Journalists Killed in 2012 - Motive Unconfirmed: Marco Antonio Ávila García
|Publisher||Committee to Protect Journalists|
|Publication Date||18 December 2012|
|Cite as||Committee to Protect Journalists, Journalists Killed in 2012 - Motive Unconfirmed: Marco Antonio Ávila García, 18 December 2012, available at: http://www.refworld.org/docid/5107a09bc.html [accessed 25 October 2016]|
|Disclaimer||This is not a UNHCR publication. UNHCR is not responsible for, nor does it necessarily endorse, its content. Any views expressed are solely those of the author or publisher and do not necessarily reflect those of UNHCR, the United Nations or its Member States.|
El Regional de Sonora and El Diario de Sonora
May 17 or 18, 2012, in Guaymas, Mexico
Ávila's body, which showed signs of torture, was found on a dirt road near the city of Guaymas, in the state of Sonora, according to the state attorney general's office. An autopsy revealed that he had been strangled, news reports said. José Larrinaga Talamante, a spokesman for the attorney general, told reporters that a written message associated with organized crime had been left with the body, but he did not reveal any details.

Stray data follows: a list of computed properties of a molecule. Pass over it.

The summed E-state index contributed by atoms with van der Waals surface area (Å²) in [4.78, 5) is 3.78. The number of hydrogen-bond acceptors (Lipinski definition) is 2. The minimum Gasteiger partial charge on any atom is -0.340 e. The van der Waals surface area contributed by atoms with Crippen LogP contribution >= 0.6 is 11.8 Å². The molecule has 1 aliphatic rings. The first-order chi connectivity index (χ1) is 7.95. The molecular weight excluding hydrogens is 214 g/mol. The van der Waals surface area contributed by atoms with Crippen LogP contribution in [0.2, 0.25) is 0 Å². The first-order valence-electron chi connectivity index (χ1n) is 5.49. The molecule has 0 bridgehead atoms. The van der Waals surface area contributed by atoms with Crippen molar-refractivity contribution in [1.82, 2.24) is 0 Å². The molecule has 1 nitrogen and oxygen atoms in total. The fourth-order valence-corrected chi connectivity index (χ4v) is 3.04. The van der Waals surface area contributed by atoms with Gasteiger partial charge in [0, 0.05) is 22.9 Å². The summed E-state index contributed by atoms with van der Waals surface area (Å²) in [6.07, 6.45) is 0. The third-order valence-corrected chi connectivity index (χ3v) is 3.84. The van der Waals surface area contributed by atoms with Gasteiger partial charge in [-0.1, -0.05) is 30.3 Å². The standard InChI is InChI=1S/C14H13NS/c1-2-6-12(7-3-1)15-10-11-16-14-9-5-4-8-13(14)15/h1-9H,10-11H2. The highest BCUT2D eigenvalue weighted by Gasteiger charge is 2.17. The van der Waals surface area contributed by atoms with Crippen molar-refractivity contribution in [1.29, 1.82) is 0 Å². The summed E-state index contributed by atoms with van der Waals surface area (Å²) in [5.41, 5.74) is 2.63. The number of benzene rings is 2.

Armed men had abducted Ávila on the afternoon of May 17 in the Sonoran town of Ciudad Obregón, about 65 miles from where his body was found, according to news reports. Larrinaga said the journalist had been waiting for his car at a car wash when unidentified men armed with rifles forced him into their vehicle, according to a witness.
Ávila covered crime for the local daily El Regional de Sonora, and also wrote for the daily's sister paper, El Diario de Sonora, in the Sonoran city of Nogales, according to his colleagues. Eduardo Flores, director of both papers, told The Associated Press that Ávila wrote about drug trafficking but wasn't allowed to conduct in-depth reporting and had never even mentioned the cartels by name in his stories. The director said Ávila had never mentioned receiving threats.
Ávila's colleagues, who asked to remain anonymous for fear of reprisal, told CPJ they were unaware of any reports of journalists being threatened in that part of the state or of any being told by drug traffickers to cut back on their coverage of organized crime groups. Local journalists told CPJ they couldn't point to any particular story that would have angered criminal groups.
Flores said Ávila was married and had three children.
Motive Unconfirmed: CPJ is investigating to determine whether the death was work-related.